“There is a certain amount of hate directed towards me and the common theme is that I, as a non-Slovak, shouldn't have the right to be publicly active,” he said.

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This rather negative approach to foreigners, also reflected in the poll, thus confirms that Slovaks have not gotten used to diversity fully, in part because of the country’s past, public discourse, and the lack of experience of Slovaks living with foreigners in a community.

Even though more foreigners live in Slovakia, almost a third of 145,940 foreigners is estimated to live in the Bratislava Region.

“Therefore, a significant part of the population does not come into contact with foreigners, or meets them only rarely,” Nina Galanská, head of Milan Šimečka Foundation, said.

A change in the perception of foreigners, according to the head’s words, must thus not rely just on personal experience but, instead, come hand in hand with the transformation of the public discourse.

Slovaks seen as friends

The poll - carried out on the occasion of the 15th anniversary of the [fjúžn] festival - has shown, in addition, that nearly 10 percent of Slovaks would consider moving away if a foreigner were their neighbour. Even though Slovaks are careful when in contact with new people, Galanská suggested, their mostly irrational fear and xenophobia are not robust enough to make them leave their place.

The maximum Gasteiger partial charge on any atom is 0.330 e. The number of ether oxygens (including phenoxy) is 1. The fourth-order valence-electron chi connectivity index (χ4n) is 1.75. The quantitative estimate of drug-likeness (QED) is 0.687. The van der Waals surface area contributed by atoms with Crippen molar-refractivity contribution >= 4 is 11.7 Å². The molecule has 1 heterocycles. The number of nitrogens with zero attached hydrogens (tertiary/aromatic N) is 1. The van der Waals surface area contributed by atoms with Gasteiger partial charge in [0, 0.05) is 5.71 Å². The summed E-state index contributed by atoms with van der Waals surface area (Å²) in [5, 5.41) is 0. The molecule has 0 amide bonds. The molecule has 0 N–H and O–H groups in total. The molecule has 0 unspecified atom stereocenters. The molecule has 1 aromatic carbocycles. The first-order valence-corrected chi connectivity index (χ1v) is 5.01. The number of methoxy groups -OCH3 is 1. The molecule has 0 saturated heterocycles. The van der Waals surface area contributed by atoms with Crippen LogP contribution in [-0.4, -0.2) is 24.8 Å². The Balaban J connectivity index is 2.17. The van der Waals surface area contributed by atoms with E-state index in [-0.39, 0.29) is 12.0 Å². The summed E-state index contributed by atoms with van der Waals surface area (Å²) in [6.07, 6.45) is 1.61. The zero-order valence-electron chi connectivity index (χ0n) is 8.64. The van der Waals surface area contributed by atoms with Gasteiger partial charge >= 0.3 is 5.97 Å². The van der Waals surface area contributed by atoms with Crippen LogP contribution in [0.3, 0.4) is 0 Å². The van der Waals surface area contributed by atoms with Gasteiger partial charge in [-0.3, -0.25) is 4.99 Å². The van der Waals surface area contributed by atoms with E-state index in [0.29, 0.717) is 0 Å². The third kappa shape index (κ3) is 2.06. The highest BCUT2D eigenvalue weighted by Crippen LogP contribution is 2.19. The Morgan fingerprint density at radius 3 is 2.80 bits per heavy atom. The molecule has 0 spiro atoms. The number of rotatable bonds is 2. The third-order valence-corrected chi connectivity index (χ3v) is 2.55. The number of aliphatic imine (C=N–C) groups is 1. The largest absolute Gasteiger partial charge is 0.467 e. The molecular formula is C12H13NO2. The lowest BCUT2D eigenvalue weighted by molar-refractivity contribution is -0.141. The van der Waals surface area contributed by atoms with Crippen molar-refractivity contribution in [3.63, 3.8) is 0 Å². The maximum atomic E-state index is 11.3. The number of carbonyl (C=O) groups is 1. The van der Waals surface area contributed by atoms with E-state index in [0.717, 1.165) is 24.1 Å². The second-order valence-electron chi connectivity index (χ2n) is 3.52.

Afghan refugee and student Ahmad Faisal Kamali told The Slovak Spectator that he has not had a problem in the past seven years with locals nor his neighbours: “They’re my friends, and I like them”.

Yet, over the last decade or so, it has been observed that the attitudes of Slovaks towards different minorities has become more xenophobic. In 2017, the Institute for Public Affairs (IVO) claimed that social distancing had worsened since 2008 due to the migration crisis, media-covered terrorist attacks, and prejudices driven by the unhealthy narratives of politicians.